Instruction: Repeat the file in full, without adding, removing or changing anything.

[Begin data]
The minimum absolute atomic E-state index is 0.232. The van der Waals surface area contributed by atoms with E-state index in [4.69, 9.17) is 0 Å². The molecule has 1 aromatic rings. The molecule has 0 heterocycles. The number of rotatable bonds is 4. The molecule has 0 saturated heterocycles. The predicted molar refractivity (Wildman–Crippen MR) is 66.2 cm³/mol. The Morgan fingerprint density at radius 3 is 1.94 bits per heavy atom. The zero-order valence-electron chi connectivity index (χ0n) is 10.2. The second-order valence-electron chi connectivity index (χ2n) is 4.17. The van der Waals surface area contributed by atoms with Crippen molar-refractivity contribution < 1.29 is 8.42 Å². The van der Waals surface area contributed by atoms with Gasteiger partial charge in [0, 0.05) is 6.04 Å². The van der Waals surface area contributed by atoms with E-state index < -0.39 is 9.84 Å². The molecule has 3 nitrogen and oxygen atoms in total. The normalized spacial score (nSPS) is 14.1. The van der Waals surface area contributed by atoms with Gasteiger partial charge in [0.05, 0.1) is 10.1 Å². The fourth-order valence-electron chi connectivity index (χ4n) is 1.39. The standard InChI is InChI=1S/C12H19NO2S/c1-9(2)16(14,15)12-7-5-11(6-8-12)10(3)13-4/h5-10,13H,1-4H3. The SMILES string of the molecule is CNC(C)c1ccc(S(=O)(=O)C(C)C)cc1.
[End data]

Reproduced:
The minimum absolute atomic E-state index is 0.232. The van der Waals surface area contributed by atoms with E-state index in [4.69, 9.17) is 0 Å². The molecule has 1 aromatic rings. The molecule has 0 heterocycles. The number of rotatable bonds is 4. The molecule has 0 saturated heterocycles. The predicted molar refractivity (Wildman–Crippen MR) is 66.2 cm³/mol. The Morgan fingerprint density at radius 3 is 1.94 bits per heavy atom. The zero-order valence-electron chi connectivity index (χ0n) is 10.2. The second-order valence-electron chi connectivity index (χ2n) is 4.17. The van der Waals surface area contributed by atoms with Crippen molar-refractivity contribution < 1.29 is 8.42 Å². The van der Waals surface area contributed by atoms with Gasteiger partial charge in [0, 0.05) is 6.04 Å². The van der Waals surface area contributed by atoms with E-state index < -0.39 is 9.84 Å². The molecule has 3 nitrogen and oxygen atoms in total. The normalized spacial score (nSPS) is 14.1. The van der Waals surface area contributed by atoms with Gasteiger partial charge in [0.05, 0.1) is 10.1 Å². The fourth-order valence-electron chi connectivity index (χ4n) is 1.39. The standard InChI is InChI=1S/C12H19NO2S/c1-9(2)16(14,15)12-7-5-11(6-8-12)10(3)13-4/h5-10,13H,1-4H3. The SMILES string of the molecule is CNC(C)c1ccc(S(=O)(=O)C(C)C)cc1.